Average 3-year bonus
$184,149 $— $184,149 $— $— $184,149 
Restricted Stock (Unvested and Accelerated)
$— $— $165,957 $165,957 $— $165,957 
Stock Options (Unvested and Accelerated)
$— $— $— $— $— $
Performance Restricted Stock Units (Unvested and Accelerated) (5)
$— $— $— $— $— $196,167 
_________________________________________________________



(1)For purposes of this analysis, Par Pacific assumed the effective date of termination is the last business day of 2020 and that the price per share of our common stock on the date of termination is $13.98, the closing price on December 31, 2020, the last trading day of 2020. Values provided are stated before payment of applicable taxes.
(2)For purposes of valuing the stock options, we assumed the stock options were exercised on December 31, 2020.
(3)Pursuant to the terms of the 2012 Long-Term Incentive Plan and incentive agreements thereunder with respect to restricted stock during periods prior to January 1, 2016, under “Involuntary Not for Cause Termination,” “Death or Disability” or “After a Change in Control,” all restrictions and conditions on shares of restricted stock and unvested stock options will be deemed satisfied and will be fully vested on the date of termination of employment or the date immediately preceding a “change in control.” Beginning in 2016, we no longer grant equity awards without a “double trigger” vesting upon a change in control, meaning that payment of the benefit is not awarded unless the executive's employment is terminated by the Company without cause or by the executive upon certain enumerated changes in his or her employment terms (as specified in the applicable agreement or plan) within a specified period following the change of control transaction.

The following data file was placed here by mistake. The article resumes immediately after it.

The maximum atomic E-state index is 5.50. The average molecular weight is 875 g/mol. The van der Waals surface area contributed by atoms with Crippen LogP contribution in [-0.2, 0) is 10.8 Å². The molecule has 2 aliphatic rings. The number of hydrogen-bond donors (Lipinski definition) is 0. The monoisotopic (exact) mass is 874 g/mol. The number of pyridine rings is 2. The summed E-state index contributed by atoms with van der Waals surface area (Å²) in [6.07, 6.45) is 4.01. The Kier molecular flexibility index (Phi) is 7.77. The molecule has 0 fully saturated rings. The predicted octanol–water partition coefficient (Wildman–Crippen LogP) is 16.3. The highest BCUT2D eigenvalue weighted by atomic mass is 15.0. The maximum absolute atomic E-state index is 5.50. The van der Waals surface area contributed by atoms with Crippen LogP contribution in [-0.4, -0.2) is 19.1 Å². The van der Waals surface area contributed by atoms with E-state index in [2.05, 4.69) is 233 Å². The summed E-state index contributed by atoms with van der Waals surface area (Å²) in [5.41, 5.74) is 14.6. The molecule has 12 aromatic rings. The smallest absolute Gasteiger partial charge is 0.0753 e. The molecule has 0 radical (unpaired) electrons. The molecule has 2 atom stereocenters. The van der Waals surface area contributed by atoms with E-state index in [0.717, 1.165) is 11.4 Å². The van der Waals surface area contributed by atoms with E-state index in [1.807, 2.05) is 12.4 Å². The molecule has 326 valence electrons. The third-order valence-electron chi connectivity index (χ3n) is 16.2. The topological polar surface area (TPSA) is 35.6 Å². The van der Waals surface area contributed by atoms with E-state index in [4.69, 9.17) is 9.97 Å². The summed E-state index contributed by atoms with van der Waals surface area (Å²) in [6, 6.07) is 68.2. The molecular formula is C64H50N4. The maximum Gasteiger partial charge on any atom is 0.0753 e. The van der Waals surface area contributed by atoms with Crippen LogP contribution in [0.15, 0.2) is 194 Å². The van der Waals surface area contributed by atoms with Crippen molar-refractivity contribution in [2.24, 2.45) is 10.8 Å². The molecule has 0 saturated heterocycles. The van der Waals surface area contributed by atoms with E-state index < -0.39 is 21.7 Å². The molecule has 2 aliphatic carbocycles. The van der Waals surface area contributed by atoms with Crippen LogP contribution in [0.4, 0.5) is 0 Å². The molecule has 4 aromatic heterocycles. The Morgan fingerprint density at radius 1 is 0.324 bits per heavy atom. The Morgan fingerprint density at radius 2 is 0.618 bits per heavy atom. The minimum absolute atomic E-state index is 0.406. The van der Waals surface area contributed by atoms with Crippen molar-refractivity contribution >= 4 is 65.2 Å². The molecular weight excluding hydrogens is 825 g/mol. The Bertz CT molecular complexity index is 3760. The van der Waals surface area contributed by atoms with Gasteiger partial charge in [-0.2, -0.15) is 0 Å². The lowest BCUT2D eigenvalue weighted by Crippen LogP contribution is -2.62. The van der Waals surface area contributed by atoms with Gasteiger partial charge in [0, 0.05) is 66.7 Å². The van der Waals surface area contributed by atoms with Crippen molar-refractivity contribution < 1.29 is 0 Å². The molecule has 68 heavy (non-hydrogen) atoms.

(4)Amounts would be paid pursuant to the Company’s Long-Term Disability Policy.
(5)Amounts reflect performance restricted stock units issued at 100% of the targeted amount.


Securities Authorized for Issuance Under Equity Compensation Plans

The following table sets forth information regarding our equity compensation plans as of December 31, 2020:
Plan category
Number of securities to be issued upon exercise of outstanding options, warrants and rights (1)
Weighted-average exercise price of outstanding options, warrants and rights
Number of securities remaining available for future issuance under equity compensation plans (excluding securities reflected in column (a))
(a)
(b)
(c)
Equity compensation plans approved by security holders
2,128,000 $19.26 1,378,444 
Equity compensation plans not approved by security holders
— $— — 
Total
2,128,000 $19.26 1,378,444 
________________________________________________________
(1)Includes shares subject to options outstanding under the Company’s Long-Term Incentive Plan.

    CEO Pay Ratio

    As required by Section 953(b) of the Dodd-Frank Wall Street Reform and Consumer Protection Act and Item 402(u) of Regulation S-K, we are providing the following information about the relationship between the annual total compensation of our median employee (based on annual total compensation of our employees other than